Dolphins are known to be endangered because of accidents that are occuring in the sea now and then.
Adult length is from 8-12 feet (2.5-3.8 m). These dolphins may weigh as much as 1,430 pounds (650 kg) off Great Britain , though most are much smaller in other parts of the world. Males are significantly larger than females.
Feeding behaviors are diverse, primarily involving individual prey capture, but sometimes involving coordinated efforts to catch food, feeding in association with human fishing, and chasing fish into mudbanks. An adult bottlenose dolphin may consume 15-30 pounds (8-15 kg) of food each day. Bottlenose dolphins eat a wide variety of food, including primarily fishes, and sometimes squid and also crustaceans.
MATING AND BREEDING
Males reach sexual maturity at about 10 years of age. Females reach sexual maturity at about 5-10 years of age. The gestation period is 12 months. Calving can take place all year-round with peaks in some areas during spring and fall. Calves nurse for about 12 to 18 months and stay with their mothers for 3-6 years during this period of time, thry will learn how to catch fish and other important tasks.
How dolphins communicate:
Dolphins make a wide array of sounds, such as clicks, moans, chirps, creaks, barks, squeaks, yaps, mews, and whistles. They are excellent mimics too and have been known to make sounds resembling the engine of a motorboat, and the laugh of their trainer!
Dolphins use clicking noises in echolocation, which bounce off objects underwater. This allows them to navigate, identify preys and friends, and avoid obstacles and predators. Dolphins use whistles to maintain contact within their pod or when meeting other pods of dolphins. Their whistles may signal danger, a call for help, or simply identification. Scientists think that each dolphin has its own signature whistle, something like our names. Whistles may also help dolphins to hunt cooperatively and coordinate migratory movements.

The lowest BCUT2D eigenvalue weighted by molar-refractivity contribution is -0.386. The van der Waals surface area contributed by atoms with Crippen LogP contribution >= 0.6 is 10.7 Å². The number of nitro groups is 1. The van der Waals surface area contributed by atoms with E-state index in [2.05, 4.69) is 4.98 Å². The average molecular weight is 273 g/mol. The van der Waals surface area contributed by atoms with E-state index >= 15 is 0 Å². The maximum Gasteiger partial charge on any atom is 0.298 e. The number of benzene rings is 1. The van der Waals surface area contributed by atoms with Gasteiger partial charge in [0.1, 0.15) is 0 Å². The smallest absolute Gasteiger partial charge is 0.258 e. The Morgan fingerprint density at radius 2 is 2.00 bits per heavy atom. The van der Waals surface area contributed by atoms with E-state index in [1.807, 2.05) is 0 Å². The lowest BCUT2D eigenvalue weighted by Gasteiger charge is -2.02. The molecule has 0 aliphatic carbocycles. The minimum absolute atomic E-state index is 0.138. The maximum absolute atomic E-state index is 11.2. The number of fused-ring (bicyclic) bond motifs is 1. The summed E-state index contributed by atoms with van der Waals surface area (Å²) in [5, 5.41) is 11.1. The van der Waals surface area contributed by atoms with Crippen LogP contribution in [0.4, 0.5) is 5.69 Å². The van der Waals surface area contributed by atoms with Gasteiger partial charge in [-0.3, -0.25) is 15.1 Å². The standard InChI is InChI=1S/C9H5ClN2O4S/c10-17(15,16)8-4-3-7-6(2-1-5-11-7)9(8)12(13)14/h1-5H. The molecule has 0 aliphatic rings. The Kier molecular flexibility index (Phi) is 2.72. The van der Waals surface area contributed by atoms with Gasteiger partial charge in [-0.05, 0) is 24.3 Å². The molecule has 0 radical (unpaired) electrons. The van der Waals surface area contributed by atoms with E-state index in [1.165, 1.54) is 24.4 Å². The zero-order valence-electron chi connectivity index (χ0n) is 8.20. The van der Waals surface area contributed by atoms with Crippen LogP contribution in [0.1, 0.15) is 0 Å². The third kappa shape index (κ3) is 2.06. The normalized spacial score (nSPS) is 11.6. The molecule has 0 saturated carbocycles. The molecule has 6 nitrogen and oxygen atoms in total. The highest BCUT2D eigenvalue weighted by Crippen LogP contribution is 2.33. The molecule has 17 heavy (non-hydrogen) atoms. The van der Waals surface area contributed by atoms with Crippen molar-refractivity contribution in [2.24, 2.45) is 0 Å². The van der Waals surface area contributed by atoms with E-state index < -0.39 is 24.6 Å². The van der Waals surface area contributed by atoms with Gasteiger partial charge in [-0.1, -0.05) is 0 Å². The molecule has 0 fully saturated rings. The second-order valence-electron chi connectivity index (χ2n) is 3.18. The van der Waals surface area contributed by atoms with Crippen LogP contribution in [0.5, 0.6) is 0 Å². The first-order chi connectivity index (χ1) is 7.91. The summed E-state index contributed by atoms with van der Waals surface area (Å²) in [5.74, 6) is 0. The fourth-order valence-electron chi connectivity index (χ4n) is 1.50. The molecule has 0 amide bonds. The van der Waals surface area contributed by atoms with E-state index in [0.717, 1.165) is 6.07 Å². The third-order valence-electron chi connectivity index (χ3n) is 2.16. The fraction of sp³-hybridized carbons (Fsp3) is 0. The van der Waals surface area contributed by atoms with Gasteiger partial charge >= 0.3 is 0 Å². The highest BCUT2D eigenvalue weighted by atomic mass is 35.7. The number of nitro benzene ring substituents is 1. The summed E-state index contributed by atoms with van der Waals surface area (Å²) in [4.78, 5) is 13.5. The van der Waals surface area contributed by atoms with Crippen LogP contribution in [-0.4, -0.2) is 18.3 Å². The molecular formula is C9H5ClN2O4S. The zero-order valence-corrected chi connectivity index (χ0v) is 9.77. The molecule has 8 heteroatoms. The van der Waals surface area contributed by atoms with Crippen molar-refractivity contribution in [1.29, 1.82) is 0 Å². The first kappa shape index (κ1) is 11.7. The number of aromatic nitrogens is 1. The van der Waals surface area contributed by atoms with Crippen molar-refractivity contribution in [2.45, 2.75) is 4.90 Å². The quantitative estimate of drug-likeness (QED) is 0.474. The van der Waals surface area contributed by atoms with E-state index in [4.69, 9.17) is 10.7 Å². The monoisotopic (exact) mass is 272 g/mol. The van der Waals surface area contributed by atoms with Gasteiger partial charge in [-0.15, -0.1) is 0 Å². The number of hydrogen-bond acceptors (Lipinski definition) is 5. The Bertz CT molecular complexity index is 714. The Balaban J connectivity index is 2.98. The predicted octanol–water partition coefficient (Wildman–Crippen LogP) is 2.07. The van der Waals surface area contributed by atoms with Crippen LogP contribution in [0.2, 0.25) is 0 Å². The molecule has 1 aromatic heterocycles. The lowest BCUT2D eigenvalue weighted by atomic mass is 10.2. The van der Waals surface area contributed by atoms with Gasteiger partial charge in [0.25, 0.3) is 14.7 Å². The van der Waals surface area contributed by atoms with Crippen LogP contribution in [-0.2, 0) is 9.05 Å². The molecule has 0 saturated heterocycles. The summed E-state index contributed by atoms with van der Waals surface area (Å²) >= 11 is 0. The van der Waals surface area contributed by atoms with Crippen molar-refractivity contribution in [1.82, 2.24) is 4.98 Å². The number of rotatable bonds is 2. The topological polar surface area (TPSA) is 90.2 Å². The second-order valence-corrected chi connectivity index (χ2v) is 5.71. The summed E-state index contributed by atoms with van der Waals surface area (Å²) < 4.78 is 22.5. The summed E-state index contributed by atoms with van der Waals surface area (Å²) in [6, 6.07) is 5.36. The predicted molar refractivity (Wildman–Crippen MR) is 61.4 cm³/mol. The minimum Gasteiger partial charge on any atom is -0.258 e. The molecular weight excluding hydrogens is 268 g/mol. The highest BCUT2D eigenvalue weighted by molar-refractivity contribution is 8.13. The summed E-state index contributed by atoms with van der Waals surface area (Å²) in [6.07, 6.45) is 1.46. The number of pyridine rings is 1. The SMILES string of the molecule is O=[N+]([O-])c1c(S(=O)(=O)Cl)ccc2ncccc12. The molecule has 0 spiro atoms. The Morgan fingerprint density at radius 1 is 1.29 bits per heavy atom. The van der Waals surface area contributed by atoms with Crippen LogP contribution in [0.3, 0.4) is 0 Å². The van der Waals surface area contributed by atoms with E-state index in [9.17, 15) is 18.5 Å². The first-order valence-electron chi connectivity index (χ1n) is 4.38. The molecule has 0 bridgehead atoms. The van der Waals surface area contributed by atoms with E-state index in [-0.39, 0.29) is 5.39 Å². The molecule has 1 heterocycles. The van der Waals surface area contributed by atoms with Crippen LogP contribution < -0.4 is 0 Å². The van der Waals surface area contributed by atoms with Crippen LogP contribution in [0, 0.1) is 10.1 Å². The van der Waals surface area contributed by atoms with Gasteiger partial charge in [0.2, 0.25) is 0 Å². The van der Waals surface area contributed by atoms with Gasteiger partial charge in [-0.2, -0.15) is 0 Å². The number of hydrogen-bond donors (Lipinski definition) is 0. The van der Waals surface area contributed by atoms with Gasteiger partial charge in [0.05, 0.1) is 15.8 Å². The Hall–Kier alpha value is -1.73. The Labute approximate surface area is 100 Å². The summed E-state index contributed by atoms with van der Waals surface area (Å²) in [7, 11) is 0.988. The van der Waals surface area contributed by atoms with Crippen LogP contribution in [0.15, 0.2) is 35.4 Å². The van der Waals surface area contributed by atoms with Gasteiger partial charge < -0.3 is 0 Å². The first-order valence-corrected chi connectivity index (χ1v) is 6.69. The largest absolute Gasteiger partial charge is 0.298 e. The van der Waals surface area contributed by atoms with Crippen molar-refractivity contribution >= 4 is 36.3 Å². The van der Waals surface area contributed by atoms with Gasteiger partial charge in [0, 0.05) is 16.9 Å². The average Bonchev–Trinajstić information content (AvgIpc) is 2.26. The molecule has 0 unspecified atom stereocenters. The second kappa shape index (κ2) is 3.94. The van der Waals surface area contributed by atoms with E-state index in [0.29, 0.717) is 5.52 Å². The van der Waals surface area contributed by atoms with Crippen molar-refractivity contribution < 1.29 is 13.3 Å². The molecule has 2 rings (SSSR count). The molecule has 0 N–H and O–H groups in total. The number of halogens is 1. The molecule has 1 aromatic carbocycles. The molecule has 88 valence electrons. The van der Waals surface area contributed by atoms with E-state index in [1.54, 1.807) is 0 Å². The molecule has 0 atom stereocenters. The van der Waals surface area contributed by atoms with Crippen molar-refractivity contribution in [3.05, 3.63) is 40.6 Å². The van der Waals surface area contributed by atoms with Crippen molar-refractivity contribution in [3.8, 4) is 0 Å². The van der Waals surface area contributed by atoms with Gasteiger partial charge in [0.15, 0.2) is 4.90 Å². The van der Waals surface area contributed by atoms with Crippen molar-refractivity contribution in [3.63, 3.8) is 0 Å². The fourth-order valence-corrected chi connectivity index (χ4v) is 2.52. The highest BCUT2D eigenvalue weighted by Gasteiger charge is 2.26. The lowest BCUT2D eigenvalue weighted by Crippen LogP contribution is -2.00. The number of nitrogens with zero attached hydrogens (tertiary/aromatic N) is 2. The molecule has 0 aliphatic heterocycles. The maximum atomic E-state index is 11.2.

How do scientists study marine mammals' use of sound in social interactions?
Sounds carry a long distance underwater, but we humans have a hard time pinpointing where the sounds originate. Scientists record the sounds of captive dolphins often found it impossible to decipher which animals were making which sounds, since marine mammals do not move their mouths when they vocalize.
Peter Tyack, a whale researcher at the Woods Hole Oceanographic Institution, has developed the "datalogger," a computerized instrument designed to record sounds made by captive marine mammals, such as beluga whales and dolphins. Each datalogger contains an underwater microphone linked to a small computer to store information. A datalogger is attached to a subject's back by two suction cups. As the animals vocalize, the datalogger on each animal picks up the loudest sound, revealing who is "talking."
Cheri Reechia, a graduate student at the Woods Hole Oceanographic Institution, is using the data logger to study vocalizations and social behavior among groups of beluga whales at four aquariums. Belugas long ago were nicknamed the "canaries of the sea" because sailors could hear their plaintive calls even through the wooden hulls of their sailing ships.
She believes understanding their vocal and social behavior will be helpful for captive-animal husbandry, perhaps providing information on changing social dynamics, breeding conditions, or the general health of captive belugas. Long-term, she hopes to use dataloggers to study wild beluga society, to track their movements and provide data for their protection in the ocean.